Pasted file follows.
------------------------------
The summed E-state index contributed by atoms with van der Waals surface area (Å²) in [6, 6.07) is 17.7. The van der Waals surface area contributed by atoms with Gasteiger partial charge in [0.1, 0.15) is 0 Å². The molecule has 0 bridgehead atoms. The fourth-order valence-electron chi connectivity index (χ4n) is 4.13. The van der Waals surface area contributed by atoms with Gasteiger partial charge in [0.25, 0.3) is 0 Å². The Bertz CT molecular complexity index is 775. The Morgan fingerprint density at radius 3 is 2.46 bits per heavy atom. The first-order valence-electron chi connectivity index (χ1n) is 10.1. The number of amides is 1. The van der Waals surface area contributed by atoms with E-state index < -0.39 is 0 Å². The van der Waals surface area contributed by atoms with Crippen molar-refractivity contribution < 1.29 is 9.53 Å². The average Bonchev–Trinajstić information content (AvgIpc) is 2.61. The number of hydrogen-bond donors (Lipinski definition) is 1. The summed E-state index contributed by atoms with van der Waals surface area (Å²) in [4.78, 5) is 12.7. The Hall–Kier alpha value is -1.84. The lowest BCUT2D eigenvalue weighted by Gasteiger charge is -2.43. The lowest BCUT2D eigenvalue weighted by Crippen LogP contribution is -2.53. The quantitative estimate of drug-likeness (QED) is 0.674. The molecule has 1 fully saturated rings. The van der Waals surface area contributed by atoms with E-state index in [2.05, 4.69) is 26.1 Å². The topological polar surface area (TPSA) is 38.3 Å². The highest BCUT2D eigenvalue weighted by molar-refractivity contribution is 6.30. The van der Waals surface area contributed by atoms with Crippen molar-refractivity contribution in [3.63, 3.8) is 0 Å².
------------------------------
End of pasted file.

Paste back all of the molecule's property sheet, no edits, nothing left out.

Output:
The summed E-state index contributed by atoms with van der Waals surface area (Å²) in [6, 6.07) is 17.7. The van der Waals surface area contributed by atoms with Gasteiger partial charge in [0.1, 0.15) is 0 Å². The molecule has 0 bridgehead atoms. The fourth-order valence-electron chi connectivity index (χ4n) is 4.13. The van der Waals surface area contributed by atoms with Gasteiger partial charge in [0.25, 0.3) is 0 Å². The Bertz CT molecular complexity index is 775. The Morgan fingerprint density at radius 3 is 2.46 bits per heavy atom. The first-order valence-electron chi connectivity index (χ1n) is 10.1. The number of amides is 1. The van der Waals surface area contributed by atoms with E-state index < -0.39 is 0 Å². The van der Waals surface area contributed by atoms with Crippen molar-refractivity contribution < 1.29 is 9.53 Å². The average Bonchev–Trinajstić information content (AvgIpc) is 2.61. The number of hydrogen-bond donors (Lipinski definition) is 1. The summed E-state index contributed by atoms with van der Waals surface area (Å²) in [4.78, 5) is 12.7. The Hall–Kier alpha value is -1.84. The lowest BCUT2D eigenvalue weighted by Gasteiger charge is -2.43. The lowest BCUT2D eigenvalue weighted by Crippen LogP contribution is -2.53. The quantitative estimate of drug-likeness (QED) is 0.674. The molecule has 1 fully saturated rings. The van der Waals surface area contributed by atoms with E-state index in [2.05, 4.69) is 26.1 Å². The topological polar surface area (TPSA) is 38.3 Å². The highest BCUT2D eigenvalue weighted by molar-refractivity contribution is 6.30. The van der Waals surface area contributed by atoms with Crippen molar-refractivity contribution in [3.63, 3.8) is 0 Å².